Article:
2. Data quality in the middle, leveraging a specialized MPI and comprehensive terminology management tools to clean and normalize data for analytics and reporting.
3. End-point analysis, closing the feedback loop by having the organizations performing the analytics assess their data analytics needs and report back to VITL what is needed.

Q: What results have you achieved?

MG: The ACO is now collecting data on over 75,000 beneficiaries which is greatly improved by the new data management and quality framework. By normalizing lab, drug and care summary from hospitals, the ACO reports on: HbA1C (ACO measures 22 and 27) and blood pressure (ACO measures 24 and 28).

Q: What recommendations can you offer to other organizations in their quest for clean, accurate data exchange?

MG:  First, health networks must garner an understanding of the scope of effort they are undertaking. This process was complex, and its success was intricately linked to an understanding of organizational nuances and the disparate systems that existed within and outside the network. For instance, we had to consider how to manage information across more than 70 EHR systems alone.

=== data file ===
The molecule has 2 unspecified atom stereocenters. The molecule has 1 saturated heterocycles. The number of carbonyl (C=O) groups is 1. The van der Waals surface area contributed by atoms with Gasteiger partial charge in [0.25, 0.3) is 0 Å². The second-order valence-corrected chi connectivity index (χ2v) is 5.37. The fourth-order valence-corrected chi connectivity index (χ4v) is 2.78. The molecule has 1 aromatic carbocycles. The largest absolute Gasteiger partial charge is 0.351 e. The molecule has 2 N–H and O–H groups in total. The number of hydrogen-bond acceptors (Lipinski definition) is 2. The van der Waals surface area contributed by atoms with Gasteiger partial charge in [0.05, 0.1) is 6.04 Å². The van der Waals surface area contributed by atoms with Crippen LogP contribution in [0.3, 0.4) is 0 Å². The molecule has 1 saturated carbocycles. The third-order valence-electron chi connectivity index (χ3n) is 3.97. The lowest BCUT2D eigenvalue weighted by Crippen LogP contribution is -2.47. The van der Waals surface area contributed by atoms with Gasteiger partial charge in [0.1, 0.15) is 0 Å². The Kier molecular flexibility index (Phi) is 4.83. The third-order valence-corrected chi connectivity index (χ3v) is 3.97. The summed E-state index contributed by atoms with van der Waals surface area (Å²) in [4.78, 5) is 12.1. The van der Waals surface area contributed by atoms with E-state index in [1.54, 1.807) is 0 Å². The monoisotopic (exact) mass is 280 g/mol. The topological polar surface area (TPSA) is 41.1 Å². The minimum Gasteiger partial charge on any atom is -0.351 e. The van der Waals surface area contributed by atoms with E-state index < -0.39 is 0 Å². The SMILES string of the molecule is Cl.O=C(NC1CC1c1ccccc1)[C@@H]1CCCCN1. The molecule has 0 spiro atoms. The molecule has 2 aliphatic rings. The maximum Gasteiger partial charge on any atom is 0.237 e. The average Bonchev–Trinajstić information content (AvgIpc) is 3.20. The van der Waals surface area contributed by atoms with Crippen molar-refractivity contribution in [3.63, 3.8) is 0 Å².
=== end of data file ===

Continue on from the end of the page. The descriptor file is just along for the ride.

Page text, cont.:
Also, HIEs specifically need to consider political barriers that may exist to funding initiatives to support data quality. If VITL had been more proactive in educating state oversight groups regarding its role in master data management, the effort could have moved forward more quickly.

Healthcare organizations should not allow the complexities of these initiatives to overwhelm them into non-action. Practical steps can be taken with small amounts of data at a time to improve the outlook. Advanced technologies and tools exist to aid organizations with these efforts, and the business case for investing in solutions is often an easy one to make.